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[ID: A black and white photo of Bayard Rustin, a black man with short white hair and black-rimmed glasses.]
Black. Gay. Activist. During an era when segregation and severe homophobia began rearing its ugly head in the U.S, an era when the AIDS crisis was just beginning to shake the world at its core Bayard Rustin was in the trenches fighting first for the civil rights of his fellow African American brothers and sisters, and later: the lesbian and gay community. Although Rustin faced harsh criticisms and scrutiny for his identity, his [queer] intervention concerned more than just the iconic mass march on Washington as he was an advocate and often silent leader in social movements for civil rights, socialism, nonviolence and gay rights. A man at the intersection of black and queer, devoted his life with purpose unlike any I’ve ever seen. (Read Full Article)
An update to one of our articles:
Gay rights groups in Poland have unveiled a new and “unbreakable” rainbow installation in Warsaw to replace the original one that suffered repeated attacks from far-Right groups.
The new rainbow, which lights up a busy intersection in the city, is formed by a water hologram, with light bouncing off a curtain of vapour.
As light and water cannot be defaced in the same way as a solid structure, its creators hope it will not suffer the fate of its predecessor and will become “an unbreakable symbol of love, peace, LGBT rights and equality.”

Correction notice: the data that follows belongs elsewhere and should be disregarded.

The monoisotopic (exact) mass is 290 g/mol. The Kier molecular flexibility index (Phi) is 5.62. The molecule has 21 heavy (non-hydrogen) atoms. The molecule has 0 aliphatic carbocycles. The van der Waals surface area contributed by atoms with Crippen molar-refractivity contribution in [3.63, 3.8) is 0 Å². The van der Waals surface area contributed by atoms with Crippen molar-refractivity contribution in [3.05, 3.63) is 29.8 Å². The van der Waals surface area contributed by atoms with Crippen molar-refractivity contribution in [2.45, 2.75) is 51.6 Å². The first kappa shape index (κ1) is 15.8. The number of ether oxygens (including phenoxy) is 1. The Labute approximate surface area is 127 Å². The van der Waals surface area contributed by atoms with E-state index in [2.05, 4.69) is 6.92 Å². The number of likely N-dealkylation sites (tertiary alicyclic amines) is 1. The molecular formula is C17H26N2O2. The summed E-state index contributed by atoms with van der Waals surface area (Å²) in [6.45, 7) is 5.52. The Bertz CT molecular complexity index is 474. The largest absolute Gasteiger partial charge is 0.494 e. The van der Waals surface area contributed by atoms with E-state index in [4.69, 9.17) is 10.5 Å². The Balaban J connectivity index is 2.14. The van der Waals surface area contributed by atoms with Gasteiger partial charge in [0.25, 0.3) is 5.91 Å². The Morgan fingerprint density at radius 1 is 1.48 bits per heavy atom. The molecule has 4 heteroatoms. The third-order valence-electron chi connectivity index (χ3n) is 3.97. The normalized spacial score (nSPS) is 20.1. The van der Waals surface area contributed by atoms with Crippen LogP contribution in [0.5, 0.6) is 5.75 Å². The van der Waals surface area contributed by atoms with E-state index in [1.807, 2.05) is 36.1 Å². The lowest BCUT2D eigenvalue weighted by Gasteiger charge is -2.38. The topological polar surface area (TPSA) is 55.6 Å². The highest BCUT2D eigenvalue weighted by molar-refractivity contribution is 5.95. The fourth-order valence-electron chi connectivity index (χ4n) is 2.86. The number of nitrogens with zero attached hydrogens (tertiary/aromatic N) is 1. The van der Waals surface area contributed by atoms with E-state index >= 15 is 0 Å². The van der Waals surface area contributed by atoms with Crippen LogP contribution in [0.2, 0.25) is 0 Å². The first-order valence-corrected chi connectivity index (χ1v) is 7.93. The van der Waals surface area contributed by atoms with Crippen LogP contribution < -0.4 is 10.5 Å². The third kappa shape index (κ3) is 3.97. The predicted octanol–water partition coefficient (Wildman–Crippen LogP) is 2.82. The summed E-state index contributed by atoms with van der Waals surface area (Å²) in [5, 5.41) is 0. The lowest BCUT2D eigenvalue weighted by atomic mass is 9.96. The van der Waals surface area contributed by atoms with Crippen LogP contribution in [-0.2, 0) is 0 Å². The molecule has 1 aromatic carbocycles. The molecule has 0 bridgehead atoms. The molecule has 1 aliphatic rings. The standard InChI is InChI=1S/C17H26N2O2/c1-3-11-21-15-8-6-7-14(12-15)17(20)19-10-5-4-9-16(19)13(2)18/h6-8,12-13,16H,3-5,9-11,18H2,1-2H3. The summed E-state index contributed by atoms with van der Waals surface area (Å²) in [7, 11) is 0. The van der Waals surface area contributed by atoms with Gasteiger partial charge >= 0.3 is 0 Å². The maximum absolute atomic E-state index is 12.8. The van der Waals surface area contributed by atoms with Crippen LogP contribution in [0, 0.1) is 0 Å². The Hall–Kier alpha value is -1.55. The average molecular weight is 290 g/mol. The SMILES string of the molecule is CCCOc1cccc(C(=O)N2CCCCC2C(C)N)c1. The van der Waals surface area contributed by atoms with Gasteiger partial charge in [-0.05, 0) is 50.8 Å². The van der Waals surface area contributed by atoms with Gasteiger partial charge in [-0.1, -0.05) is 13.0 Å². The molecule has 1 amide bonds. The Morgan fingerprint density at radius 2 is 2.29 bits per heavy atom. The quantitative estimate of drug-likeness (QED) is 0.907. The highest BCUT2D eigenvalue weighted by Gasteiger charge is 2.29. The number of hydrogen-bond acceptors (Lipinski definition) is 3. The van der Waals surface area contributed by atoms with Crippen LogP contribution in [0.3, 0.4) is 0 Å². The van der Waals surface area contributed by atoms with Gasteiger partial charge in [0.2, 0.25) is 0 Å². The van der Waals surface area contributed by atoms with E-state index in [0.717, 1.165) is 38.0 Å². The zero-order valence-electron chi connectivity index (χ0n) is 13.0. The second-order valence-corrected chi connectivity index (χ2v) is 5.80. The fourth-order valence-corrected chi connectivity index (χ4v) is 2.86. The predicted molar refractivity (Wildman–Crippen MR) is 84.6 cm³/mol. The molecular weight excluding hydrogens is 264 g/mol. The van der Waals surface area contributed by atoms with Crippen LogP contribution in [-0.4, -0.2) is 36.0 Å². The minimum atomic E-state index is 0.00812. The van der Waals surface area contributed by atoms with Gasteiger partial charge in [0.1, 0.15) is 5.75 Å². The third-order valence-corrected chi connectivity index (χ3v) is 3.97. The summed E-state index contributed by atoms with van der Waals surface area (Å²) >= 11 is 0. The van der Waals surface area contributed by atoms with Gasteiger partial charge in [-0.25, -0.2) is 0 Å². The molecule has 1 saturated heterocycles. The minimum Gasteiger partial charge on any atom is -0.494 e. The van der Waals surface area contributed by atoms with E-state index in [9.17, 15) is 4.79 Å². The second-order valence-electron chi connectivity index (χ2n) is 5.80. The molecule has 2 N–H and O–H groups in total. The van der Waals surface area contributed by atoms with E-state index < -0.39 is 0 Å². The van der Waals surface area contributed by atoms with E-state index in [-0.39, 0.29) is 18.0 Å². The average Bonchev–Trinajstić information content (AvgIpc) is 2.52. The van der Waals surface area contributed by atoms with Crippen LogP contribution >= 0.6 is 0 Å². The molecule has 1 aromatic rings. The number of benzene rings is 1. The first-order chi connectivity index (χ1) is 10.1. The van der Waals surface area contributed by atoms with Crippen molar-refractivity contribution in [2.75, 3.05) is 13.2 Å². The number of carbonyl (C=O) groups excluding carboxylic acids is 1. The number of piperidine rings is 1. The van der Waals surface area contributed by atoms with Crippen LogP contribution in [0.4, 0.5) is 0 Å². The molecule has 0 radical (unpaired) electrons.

Dwayne Jones was a transgender woman who lived in Jamaica, a country Times dubbed “The Most Homophobic Place on Earth” in 2006, and has since then been the sight of many violent homophobic and transphobic murders and mob killings. When researching her story, it can feel at first like a wide display of the homophobia and transphobia in the country. She dropped out of school because of bullying, and her father kicked her out of the family home at the age of fourteen because of her “effeminate” behaviour. She was then run out of town by the neighborhood, including said father.
Fani-Kayode lived in Nigeria for the first twelve years of his life but was eventually forced to leave because of his father, Chief Babaremilekun Adetokunboh Fani-Kayode, who was a prominent member of the Yoruba family. A civil war in Nigeria put him and his family in danger.
Brenda Fassie was what many of us would refer to as a “child star.” She knew that she wanted to be a singer from a very young age and she began pursuing that dream as soon as she could. She was in many singing groups before she gained real popularity with her band, Brenda and the Big Dudes. Their song, “The Weekend Special,” sold enough records to seal her fate as one of the most popular musicians in South Africa at the time. To say she only went up from there would be an oversimplification of a very complicated life because while she did continue to garner fame and awards, her personal life was filled with more than her fair share of struggles.